In 1890, Koch announced that he had developed a cure for tuberculosis, called tubercilin. This prompted patients and physicians alike to travel to Berlin, and for Koch to take on a new role as director of the new Institute for Infectious Diseases. However, the so-called cure was soon revealed to have little therapeutic value, damaging Koch's reputation in the medical community.
In 1901, Koch attended the International Tuberculosis Congress in Washington, D.C., where he argued that bovine tuberculosis was of a separate nature from the form that afflicted humans and as such was relatively harmless to men. While correct that the bacilli causing bovine TB was different, he was ultimately proven wrong in his belief that it had little effect on humans and that no public measures were needed to purge infected livestock.
Later Travels and Death
Long harboring a love for travel, Koch spent much of the remaining 15 years of his life visting foreign countries to embark on new research. In the late 1890s he traveled to Rhodesia (South Africa) to help stem an outbreak of rinderpest, and he followed with stops in other parts of Africa and India to study malaria, surra and other diseases.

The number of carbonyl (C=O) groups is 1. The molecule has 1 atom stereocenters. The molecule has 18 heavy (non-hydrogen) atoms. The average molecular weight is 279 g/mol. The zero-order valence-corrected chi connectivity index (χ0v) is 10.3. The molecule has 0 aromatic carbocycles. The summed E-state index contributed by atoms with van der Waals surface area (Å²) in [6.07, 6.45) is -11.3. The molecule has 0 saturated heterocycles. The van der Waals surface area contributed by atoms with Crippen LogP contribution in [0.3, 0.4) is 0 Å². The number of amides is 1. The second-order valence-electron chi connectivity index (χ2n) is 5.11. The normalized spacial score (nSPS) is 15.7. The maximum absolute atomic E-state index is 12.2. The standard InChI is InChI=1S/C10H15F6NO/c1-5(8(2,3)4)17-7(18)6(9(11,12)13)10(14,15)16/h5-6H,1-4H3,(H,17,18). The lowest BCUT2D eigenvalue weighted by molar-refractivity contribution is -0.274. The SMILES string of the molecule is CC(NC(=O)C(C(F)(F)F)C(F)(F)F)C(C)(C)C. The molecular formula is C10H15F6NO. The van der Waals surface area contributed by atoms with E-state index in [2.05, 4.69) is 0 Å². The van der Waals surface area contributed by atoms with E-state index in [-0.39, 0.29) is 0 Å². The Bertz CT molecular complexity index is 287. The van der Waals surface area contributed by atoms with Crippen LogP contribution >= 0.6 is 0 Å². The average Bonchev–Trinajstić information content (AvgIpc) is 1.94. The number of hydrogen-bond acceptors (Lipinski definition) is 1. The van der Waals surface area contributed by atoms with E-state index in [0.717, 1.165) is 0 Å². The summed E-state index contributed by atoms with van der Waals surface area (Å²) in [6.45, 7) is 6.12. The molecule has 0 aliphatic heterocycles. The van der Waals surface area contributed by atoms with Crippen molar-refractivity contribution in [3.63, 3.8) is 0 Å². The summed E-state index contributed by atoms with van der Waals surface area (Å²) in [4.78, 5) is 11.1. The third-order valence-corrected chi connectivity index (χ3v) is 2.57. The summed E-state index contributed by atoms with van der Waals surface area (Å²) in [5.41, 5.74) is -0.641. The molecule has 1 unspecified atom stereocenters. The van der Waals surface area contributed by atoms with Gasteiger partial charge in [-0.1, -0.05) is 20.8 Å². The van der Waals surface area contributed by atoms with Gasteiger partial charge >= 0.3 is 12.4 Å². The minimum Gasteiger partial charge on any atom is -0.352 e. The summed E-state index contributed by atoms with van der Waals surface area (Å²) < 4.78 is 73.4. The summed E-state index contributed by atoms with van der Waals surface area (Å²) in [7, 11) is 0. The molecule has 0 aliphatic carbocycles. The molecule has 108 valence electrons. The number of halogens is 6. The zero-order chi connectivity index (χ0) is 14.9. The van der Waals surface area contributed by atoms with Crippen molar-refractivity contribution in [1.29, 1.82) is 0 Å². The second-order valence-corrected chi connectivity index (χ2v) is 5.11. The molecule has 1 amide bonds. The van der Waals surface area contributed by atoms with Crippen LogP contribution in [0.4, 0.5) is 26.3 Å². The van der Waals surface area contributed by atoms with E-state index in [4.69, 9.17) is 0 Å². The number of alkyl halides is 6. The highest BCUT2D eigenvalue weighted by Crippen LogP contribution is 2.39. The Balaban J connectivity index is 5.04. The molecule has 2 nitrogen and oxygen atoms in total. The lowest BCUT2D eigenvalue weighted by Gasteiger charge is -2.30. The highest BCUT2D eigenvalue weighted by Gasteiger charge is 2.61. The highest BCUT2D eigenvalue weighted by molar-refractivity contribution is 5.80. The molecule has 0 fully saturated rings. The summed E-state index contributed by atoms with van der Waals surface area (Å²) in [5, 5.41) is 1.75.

After stepping down as director of the Institute for Infectious Disease — later renamed the Koch Institute — in 1904, Koch returned to Africa to study trypanosomiasis (sleeping sickness) and visited relatives in the U.S. He died of heart disease on May 27, 1910, in Baden-Baden, Germany.
One of the founders of microbiology, Koch helped usher in a "golden age" of scientific discovery which uncovered the principal bacterial pathogens behind many of the deadliest diseases known to mankind, and directly prompted the implementation of life-saving public health measures. Additionally, his postulates and laboratory techniques served as a bedrock for medicinal developments that lasted well into the 20th century.
Koch's most influential scientific papers were finally published in English in 1987, and the following year, Thomas Brock delivered an acclaimed biography, Robert Koch: A Life in Medicine and Bacteriology.
On December 10, 2017, Google celebrated the 112th anniversary of Koch's Nobel Prize win with one of its celebrated "Google Doodles."